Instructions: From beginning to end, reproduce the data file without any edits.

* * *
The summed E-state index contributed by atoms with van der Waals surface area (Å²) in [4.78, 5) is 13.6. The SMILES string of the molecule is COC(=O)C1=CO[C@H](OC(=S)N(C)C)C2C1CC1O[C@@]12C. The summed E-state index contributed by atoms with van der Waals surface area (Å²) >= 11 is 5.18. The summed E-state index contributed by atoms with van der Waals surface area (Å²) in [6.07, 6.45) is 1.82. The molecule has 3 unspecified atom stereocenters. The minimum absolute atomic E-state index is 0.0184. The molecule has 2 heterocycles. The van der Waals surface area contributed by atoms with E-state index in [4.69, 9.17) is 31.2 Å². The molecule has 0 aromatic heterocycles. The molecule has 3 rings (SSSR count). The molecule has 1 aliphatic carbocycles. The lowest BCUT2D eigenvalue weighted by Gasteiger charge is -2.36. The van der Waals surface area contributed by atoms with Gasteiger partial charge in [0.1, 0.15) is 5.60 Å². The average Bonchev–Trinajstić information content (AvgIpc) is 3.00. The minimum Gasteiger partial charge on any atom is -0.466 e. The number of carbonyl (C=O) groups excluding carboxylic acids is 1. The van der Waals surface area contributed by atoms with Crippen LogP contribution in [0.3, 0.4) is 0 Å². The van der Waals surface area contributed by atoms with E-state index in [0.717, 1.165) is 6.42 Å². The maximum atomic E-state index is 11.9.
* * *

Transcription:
The summed E-state index contributed by atoms with van der Waals surface area (Å²) in [4.78, 5) is 13.6. The SMILES string of the molecule is COC(=O)C1=CO[C@H](OC(=S)N(C)C)C2C1CC1O[C@@]12C. The summed E-state index contributed by atoms with van der Waals surface area (Å²) >= 11 is 5.18. The summed E-state index contributed by atoms with van der Waals surface area (Å²) in [6.07, 6.45) is 1.82. The molecule has 3 unspecified atom stereocenters. The minimum absolute atomic E-state index is 0.0184. The molecule has 2 heterocycles. The van der Waals surface area contributed by atoms with E-state index in [4.69, 9.17) is 31.2 Å². The molecule has 0 aromatic heterocycles. The molecule has 3 rings (SSSR count). The molecule has 1 aliphatic carbocycles. The lowest BCUT2D eigenvalue weighted by Gasteiger charge is -2.36. The van der Waals surface area contributed by atoms with Gasteiger partial charge in [0.1, 0.15) is 5.60 Å². The average Bonchev–Trinajstić information content (AvgIpc) is 3.00. The minimum Gasteiger partial charge on any atom is -0.466 e. The number of carbonyl (C=O) groups excluding carboxylic acids is 1. The van der Waals surface area contributed by atoms with Crippen LogP contribution in [0.3, 0.4) is 0 Å². The van der Waals surface area contributed by atoms with E-state index in [0.717, 1.165) is 6.42 Å². The maximum atomic E-state index is 11.9.